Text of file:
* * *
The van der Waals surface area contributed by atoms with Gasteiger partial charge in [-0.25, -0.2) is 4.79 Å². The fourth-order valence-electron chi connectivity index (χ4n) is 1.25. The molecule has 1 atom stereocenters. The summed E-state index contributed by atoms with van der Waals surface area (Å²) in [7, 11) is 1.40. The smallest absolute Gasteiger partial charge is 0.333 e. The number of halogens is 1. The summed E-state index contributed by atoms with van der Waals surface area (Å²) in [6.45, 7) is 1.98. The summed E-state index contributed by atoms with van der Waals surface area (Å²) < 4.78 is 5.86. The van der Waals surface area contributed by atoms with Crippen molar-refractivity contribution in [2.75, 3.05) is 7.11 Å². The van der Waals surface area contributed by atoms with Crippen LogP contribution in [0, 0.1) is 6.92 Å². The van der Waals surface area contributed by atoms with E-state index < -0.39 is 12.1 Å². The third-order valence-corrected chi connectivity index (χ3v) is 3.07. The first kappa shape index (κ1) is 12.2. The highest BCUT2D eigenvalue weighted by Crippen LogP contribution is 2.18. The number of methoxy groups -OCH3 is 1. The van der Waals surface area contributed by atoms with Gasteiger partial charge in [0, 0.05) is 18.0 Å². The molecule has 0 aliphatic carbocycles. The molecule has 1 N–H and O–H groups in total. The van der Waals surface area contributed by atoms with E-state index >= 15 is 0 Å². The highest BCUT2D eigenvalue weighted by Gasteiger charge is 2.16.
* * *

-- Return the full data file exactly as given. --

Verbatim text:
The van der Waals surface area contributed by atoms with Gasteiger partial charge in [-0.25, -0.2) is 4.79 Å². The fourth-order valence-electron chi connectivity index (χ4n) is 1.25. The molecule has 1 atom stereocenters. The summed E-state index contributed by atoms with van der Waals surface area (Å²) in [7, 11) is 1.40. The smallest absolute Gasteiger partial charge is 0.333 e. The number of halogens is 1. The summed E-state index contributed by atoms with van der Waals surface area (Å²) in [6.45, 7) is 1.98. The summed E-state index contributed by atoms with van der Waals surface area (Å²) < 4.78 is 5.86. The van der Waals surface area contributed by atoms with Crippen molar-refractivity contribution in [2.75, 3.05) is 7.11 Å². The van der Waals surface area contributed by atoms with Crippen LogP contribution in [0, 0.1) is 6.92 Å². The van der Waals surface area contributed by atoms with E-state index < -0.39 is 12.1 Å². The third-order valence-corrected chi connectivity index (χ3v) is 3.07. The first kappa shape index (κ1) is 12.2. The highest BCUT2D eigenvalue weighted by Crippen LogP contribution is 2.18. The number of methoxy groups -OCH3 is 1. The van der Waals surface area contributed by atoms with Gasteiger partial charge in [0, 0.05) is 18.0 Å². The molecule has 0 aliphatic carbocycles. The molecule has 1 N–H and O–H groups in total. The van der Waals surface area contributed by atoms with E-state index >= 15 is 0 Å². The highest BCUT2D eigenvalue weighted by Gasteiger charge is 2.16.